Breakfast # 9: Cheese & Chorizo Omelet

The fastest way to a delicious breakfast? Simply combine three well-loved elements into one amazingly scrumptious yet wonderfully simple meal. Case in point: cheese, chorizo, and egg. Almost effortless...and absolutely satisfying. The bonus? The fillings in this omelet were all leftovers!

Yup, as many are very much aware of, egg dishes like omelets, scrambles, and frittatas are superb ways to resurrect leftovers. In this instance, I had leftover cheese and cold cuts which were begging not be left on the wayside. So I decided to whip them into the shape of one mighty fine breakfast.

I used two cheeses here: brie and manchego (Spanish sheep's milk cheese). Manchego cheese technically should come from sheep from the La Mancha region (where Don Quixote comes from). It is a firm, crumbly cheese with a nice sharp taste (sharpness depends on the length of time the cheese was cured). When pairing cheeses this way, like for an omelet or a pizza, I like to mix ones with contrasting this case, a mild, creamy brie, with a sharper, firmer manchego. The brie provides the oozy-melty factor, and the manchego packs the punch. If you want a stronger "punch" use one of the more, um, pungent cheeses instead. I didn't up the cheese ante though because: 1. They were leftovers, so I didn't have lots of choices, and 2. I still had the chorizo and did not want to overpower its taste.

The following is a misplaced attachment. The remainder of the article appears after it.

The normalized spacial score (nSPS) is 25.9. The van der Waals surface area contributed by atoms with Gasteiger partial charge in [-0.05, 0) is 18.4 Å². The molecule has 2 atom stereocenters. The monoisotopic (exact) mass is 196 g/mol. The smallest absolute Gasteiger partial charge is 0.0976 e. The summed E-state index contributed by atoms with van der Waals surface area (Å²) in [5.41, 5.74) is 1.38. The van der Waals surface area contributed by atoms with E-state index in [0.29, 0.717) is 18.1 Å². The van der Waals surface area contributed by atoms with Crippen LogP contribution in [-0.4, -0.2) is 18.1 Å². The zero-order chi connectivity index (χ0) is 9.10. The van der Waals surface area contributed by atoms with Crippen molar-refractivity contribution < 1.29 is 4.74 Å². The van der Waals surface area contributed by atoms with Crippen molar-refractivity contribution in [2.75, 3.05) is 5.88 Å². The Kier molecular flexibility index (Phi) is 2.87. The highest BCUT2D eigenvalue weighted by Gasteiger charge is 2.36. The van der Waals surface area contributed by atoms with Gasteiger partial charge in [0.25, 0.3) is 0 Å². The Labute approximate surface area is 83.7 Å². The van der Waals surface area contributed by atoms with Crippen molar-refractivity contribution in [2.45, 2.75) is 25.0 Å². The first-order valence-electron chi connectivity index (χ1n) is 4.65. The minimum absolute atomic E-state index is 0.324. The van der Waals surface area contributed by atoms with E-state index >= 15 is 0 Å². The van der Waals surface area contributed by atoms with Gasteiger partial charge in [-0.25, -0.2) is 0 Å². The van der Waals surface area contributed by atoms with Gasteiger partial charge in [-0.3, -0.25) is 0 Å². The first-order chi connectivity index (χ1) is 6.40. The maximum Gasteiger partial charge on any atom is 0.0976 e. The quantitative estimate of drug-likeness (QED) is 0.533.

Now on to the of my favorites: chorizo Pamplona. Pamplona is where you have the running of the bulls, during the fiesta of San Fermin. Ernest Hemingway wrote about it and now they have a street named after him in the city. So between the manchego and the pamplona it looks like I had a very literary breakfast!

Recipe is simple:

- 2 eggs
- 2 slices of brie
- 2 slices of queso manchego
- 4 slices of chorizo pamplona

Beat the eggs. Heat some olive oil in a pan. Pour in the eggs. Lay your cheese and your chorizo on top. When the egg is getting a tad firm, and the cheese is looking melty, fold, flip, and serve! If it behooves you, sprinkle with a bit of pimenton dulce (smoked, sweet, Spanish paprika).

Note: I know it looks like there's a lot of oil there. Between the olive oil, the cheese, and the chorizo spewing it's wonderful orange magic, you may have a bit of an excess. So if you really have to, just pat it with a paper towel or something. I chose to mop it all up with a piece of bread...and eat it.

Another note: That bread you see slyly positioned in the top of the picture is not just any's one of a series that I am baking. I'm trying to see how long I can go without having to buy bread...and so far it's going great!